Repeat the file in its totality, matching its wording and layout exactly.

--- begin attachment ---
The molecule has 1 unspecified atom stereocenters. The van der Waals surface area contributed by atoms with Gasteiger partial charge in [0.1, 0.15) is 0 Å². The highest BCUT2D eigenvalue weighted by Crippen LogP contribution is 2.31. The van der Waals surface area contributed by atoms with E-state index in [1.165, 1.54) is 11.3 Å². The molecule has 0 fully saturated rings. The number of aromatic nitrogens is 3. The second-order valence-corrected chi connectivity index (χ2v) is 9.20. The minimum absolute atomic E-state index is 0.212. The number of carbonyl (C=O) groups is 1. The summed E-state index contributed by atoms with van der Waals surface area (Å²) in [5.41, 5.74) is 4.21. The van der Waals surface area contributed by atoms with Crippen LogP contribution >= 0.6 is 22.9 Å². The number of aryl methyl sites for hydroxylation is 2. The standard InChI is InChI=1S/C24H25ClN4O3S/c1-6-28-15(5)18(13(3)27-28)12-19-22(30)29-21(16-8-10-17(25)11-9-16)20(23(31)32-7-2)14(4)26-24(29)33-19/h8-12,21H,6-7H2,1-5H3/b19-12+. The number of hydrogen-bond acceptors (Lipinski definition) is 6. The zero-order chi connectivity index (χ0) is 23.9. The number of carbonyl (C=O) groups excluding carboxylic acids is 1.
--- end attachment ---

The molecule has 1 unspecified atom stereocenters. The van der Waals surface area contributed by atoms with Gasteiger partial charge in [0.1, 0.15) is 0 Å². The highest BCUT2D eigenvalue weighted by Crippen LogP contribution is 2.31. The van der Waals surface area contributed by atoms with E-state index in [1.165, 1.54) is 11.3 Å². The molecule has 0 fully saturated rings. The number of aromatic nitrogens is 3. The second-order valence-corrected chi connectivity index (χ2v) is 9.20. The minimum absolute atomic E-state index is 0.212. The number of carbonyl (C=O) groups is 1. The summed E-state index contributed by atoms with van der Waals surface area (Å²) in [5.41, 5.74) is 4.21. The van der Waals surface area contributed by atoms with Crippen LogP contribution >= 0.6 is 22.9 Å². The number of aryl methyl sites for hydroxylation is 2. The standard InChI is InChI=1S/C24H25ClN4O3S/c1-6-28-15(5)18(13(3)27-28)12-19-22(30)29-21(16-8-10-17(25)11-9-16)20(23(31)32-7-2)14(4)26-24(29)33-19/h8-12,21H,6-7H2,1-5H3/b19-12+. The number of hydrogen-bond acceptors (Lipinski definition) is 6. The zero-order chi connectivity index (χ0) is 23.9. The number of carbonyl (C=O) groups excluding carboxylic acids is 1.